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Overview

 

     

    

OVERVIEW OF CITIZEN RADIO SERVICE

The Citizen Radio Service was established to meet the need for a short range means of communication for personal or business use which could not be economically or practicably met by other communication services, and has existed in New Zealand since 1953, being one of the first of this type in the world.

Originally only 1 channel (26.500 MHZ) was available with a power limit of 0.5 watts. In 1963 the number channels were increased to 7, all in the 26 MHZ frequency band. 1966 the number of channels was further increased to 11 channels for general use and 3 for Government, including approved businesses and persons. Power increased to 2 Watts.

Proposals to extend the Citizen Band service were released to the public in June 1987 and from the resulting submissions, changes were made. Details of the new 40 channel service was announced by Dr Cullen at the June 1988 annual conference of the Citizen Band Radio Association of New Zealand, coming into effect 1 July 1988. October 1988, any type of aerials were allowed, including beams.

1993 the Radio Frequency Service requested CBRANZ to forward a submission for a PRS Citizen Radio Service (UHF CB). CBRANZ forwarded a submission based on its 1978 submission sent to Post Office Communications for a UHF CB Citizen Service in addition to the then AM CB. 1 July 1994, Personal Radio Service in the 476 - 477 MHZ UHF frequencies extended the Citizen Radio Service. Introduction of PRS was to improve options to the general public to provide an economical radio service for small users in remote areas not already covered by other systems. Possible use includes sporting and community events, small businesses and hobby activities. Repeaters also allowed on the PRS service but require a separate licence.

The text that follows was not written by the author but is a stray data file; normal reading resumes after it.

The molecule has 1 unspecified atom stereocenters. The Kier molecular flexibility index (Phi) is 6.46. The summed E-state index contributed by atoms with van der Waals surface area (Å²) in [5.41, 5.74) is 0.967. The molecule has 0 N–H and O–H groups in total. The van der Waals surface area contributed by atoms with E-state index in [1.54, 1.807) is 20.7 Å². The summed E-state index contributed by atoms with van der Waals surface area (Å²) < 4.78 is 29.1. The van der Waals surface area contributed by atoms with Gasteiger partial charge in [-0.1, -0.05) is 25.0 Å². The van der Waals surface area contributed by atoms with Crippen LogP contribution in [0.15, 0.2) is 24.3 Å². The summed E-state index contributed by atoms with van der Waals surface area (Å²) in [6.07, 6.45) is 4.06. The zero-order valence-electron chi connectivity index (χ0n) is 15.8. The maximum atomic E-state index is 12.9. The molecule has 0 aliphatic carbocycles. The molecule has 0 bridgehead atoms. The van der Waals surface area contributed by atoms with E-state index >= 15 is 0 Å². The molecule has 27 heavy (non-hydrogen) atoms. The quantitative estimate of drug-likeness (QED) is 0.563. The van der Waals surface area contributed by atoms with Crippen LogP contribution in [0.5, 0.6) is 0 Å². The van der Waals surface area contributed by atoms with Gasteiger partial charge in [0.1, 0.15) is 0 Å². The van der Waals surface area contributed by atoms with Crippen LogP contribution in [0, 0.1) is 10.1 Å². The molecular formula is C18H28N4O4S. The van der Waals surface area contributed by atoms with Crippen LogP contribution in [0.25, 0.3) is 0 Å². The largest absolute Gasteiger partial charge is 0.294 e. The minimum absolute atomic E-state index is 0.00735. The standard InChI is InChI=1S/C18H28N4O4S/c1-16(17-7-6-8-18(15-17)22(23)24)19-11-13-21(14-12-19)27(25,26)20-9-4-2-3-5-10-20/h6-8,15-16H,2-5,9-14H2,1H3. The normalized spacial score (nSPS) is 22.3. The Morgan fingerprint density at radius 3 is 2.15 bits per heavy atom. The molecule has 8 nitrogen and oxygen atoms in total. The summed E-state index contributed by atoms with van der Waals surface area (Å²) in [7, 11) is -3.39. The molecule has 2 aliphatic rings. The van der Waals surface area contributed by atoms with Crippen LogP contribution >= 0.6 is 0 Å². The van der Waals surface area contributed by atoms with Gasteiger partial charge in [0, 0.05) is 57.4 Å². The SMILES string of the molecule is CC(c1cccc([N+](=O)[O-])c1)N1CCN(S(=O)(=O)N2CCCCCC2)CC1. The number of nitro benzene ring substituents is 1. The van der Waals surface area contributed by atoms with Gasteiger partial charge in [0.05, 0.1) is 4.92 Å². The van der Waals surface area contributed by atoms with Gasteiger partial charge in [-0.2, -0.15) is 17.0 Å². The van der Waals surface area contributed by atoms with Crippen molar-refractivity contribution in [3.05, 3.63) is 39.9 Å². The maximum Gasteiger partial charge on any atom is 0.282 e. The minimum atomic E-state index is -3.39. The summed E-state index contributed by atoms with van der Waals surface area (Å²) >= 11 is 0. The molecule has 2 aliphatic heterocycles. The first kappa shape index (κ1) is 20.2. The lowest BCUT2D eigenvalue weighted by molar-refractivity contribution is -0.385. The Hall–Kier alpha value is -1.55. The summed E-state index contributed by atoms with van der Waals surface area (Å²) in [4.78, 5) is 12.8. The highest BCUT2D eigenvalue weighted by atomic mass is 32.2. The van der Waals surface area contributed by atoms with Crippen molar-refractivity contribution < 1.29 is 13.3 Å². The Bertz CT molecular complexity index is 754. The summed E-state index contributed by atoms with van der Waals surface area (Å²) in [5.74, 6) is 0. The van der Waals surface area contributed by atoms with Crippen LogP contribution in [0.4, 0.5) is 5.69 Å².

So that the services may be freely utilised, regulatory requirements have been kept to the minimum and no operator qualifications deemed necessary Up until 31 March 1993 the radio set was licensed. Each licensed set was issued with a licence consisting of the district prefix followed by a number ie. AK 1234 The original licence fee was $3.00, rising over the years to $45.00. 1 April 1993 saw set licensing replaced by a General Licence, this licences the operator. Licence fees abolished. All sets still had to comply with the Specifications as laid down for the Citizens Band and Personal Radio Service before being used on these services.

CB licensed sets peaked at 46,000 plus, during 1977 - 84, and this figure does not include Government sets. At 1 April 1993, (last recorded figures available) there were 14,600 CB sets licensed. Many operators and clubs now use both CB and PRS

1953:: CB established in New Zealand.... 1 channel AM.... 26.500 MHZ, watt. Aerial wave.

1966:: Channels increased to 7 (set above and below 26.500 MHZ) Aerials wave, omnidirectional only.

1966:: November..First New Zealand CB club.... Canterbury Citizens Band Radio Club Inc. Licence fee $3.00

1967:: April. Second New Zealand CB club formed..... Otago Citizens Band Radio Club Inc.

1972:: Citizen Band operator list commenced by Alan Roswell CH 97 Later changed to "Call List"

1974:: First Call list issue finalised & posted out Licence fee $5.00

1975:: Meeting held Nelson Labour Weekend to try and form a National Body

1976:: Labour Weekend.. Great eyeball at Auckland. Formation of a National Body mooted

1977:: May 14 Inaugural meeting of NZ Citizens Band Radio Association. November Name changed to Citizens Band Radio Association of New Zealand (CBRANZ)

1978:: Channels increased to 14. 11 general for normal CB, 3 reserved for Government and special allocations. Power increased to 2 watts. Channels centred on 26.500. September. Ownership of Citizen Band Call Book presented to CBRANZ by CH 97.

1980:: Licence fee $6.00

1981:: Licence fee $10.00

1984:: Licence fee $18.00

1985:: Licence fee $20.00

1986:: Licence fee $25.00

1987:: Licence fee $27.50

1988:: July 1. 40 Channels AM 4 Watt/SSB 12 watt PEP operation allowed. October: Beams and any other type of aerial allowed. Licence fee $38.00

1989:: Radiocommunication Act & updated 1987 Radio Regulations come into force

1990:: Licence fee $40.50.

1991:: Licence fee $45.00

1993:: April 1. licence fee abolished

1994:: July Personal Radio Service (UHF CB) introduced. No licence fee payable. General Licence expires 31-01-99

1999:: General Licence for both CB & PRS renewed to 31-01-2004.   

 
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Last updated: 16th January 2008